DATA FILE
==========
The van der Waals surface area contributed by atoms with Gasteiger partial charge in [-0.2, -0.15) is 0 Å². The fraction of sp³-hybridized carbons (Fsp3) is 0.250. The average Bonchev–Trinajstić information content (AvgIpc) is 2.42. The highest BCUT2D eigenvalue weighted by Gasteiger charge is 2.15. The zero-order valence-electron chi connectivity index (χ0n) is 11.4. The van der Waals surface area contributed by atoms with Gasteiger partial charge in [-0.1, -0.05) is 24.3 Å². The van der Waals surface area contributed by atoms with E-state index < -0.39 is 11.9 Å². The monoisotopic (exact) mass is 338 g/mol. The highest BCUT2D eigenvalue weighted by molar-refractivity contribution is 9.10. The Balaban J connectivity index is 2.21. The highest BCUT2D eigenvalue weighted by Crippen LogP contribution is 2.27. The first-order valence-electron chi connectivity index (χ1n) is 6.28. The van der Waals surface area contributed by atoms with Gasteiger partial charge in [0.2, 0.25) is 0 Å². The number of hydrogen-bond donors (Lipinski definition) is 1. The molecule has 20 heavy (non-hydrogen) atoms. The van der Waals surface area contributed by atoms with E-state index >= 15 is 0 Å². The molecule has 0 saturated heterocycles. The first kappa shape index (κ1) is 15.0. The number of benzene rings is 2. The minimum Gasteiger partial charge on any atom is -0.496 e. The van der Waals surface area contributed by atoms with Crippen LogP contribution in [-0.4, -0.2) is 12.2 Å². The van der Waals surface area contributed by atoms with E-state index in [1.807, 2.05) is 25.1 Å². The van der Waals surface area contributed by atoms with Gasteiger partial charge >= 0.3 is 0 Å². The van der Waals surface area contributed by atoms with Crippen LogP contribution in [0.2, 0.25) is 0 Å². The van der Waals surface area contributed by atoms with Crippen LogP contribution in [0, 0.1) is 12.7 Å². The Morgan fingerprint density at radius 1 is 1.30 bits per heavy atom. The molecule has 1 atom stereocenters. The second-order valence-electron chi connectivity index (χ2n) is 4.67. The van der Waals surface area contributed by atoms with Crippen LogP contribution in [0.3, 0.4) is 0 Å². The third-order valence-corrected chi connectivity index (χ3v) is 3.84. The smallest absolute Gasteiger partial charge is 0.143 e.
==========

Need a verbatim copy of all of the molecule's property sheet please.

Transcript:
The van der Waals surface area contributed by atoms with Gasteiger partial charge in [-0.2, -0.15) is 0 Å². The fraction of sp³-hybridized carbons (Fsp3) is 0.250. The average Bonchev–Trinajstić information content (AvgIpc) is 2.42. The highest BCUT2D eigenvalue weighted by Gasteiger charge is 2.15. The zero-order valence-electron chi connectivity index (χ0n) is 11.4. The van der Waals surface area contributed by atoms with Gasteiger partial charge in [-0.1, -0.05) is 24.3 Å². The van der Waals surface area contributed by atoms with E-state index < -0.39 is 11.9 Å². The monoisotopic (exact) mass is 338 g/mol. The highest BCUT2D eigenvalue weighted by molar-refractivity contribution is 9.10. The Balaban J connectivity index is 2.21. The highest BCUT2D eigenvalue weighted by Crippen LogP contribution is 2.27. The first-order valence-electron chi connectivity index (χ1n) is 6.28. The van der Waals surface area contributed by atoms with Gasteiger partial charge in [0.2, 0.25) is 0 Å². The number of hydrogen-bond donors (Lipinski definition) is 1. The molecule has 20 heavy (non-hydrogen) atoms. The van der Waals surface area contributed by atoms with E-state index >= 15 is 0 Å². The molecule has 0 saturated heterocycles. The first kappa shape index (κ1) is 15.0. The number of benzene rings is 2. The minimum Gasteiger partial charge on any atom is -0.496 e. The van der Waals surface area contributed by atoms with Crippen LogP contribution in [-0.4, -0.2) is 12.2 Å². The van der Waals surface area contributed by atoms with E-state index in [1.807, 2.05) is 25.1 Å². The van der Waals surface area contributed by atoms with Gasteiger partial charge >= 0.3 is 0 Å². The van der Waals surface area contributed by atoms with Crippen LogP contribution in [0.2, 0.25) is 0 Å². The van der Waals surface area contributed by atoms with Crippen LogP contribution in [0, 0.1) is 12.7 Å². The Morgan fingerprint density at radius 1 is 1.30 bits per heavy atom. The molecule has 1 atom stereocenters. The second-order valence-electron chi connectivity index (χ2n) is 4.67. The van der Waals surface area contributed by atoms with Crippen LogP contribution in [0.3, 0.4) is 0 Å². The third-order valence-corrected chi connectivity index (χ3v) is 3.84. The smallest absolute Gasteiger partial charge is 0.143 e.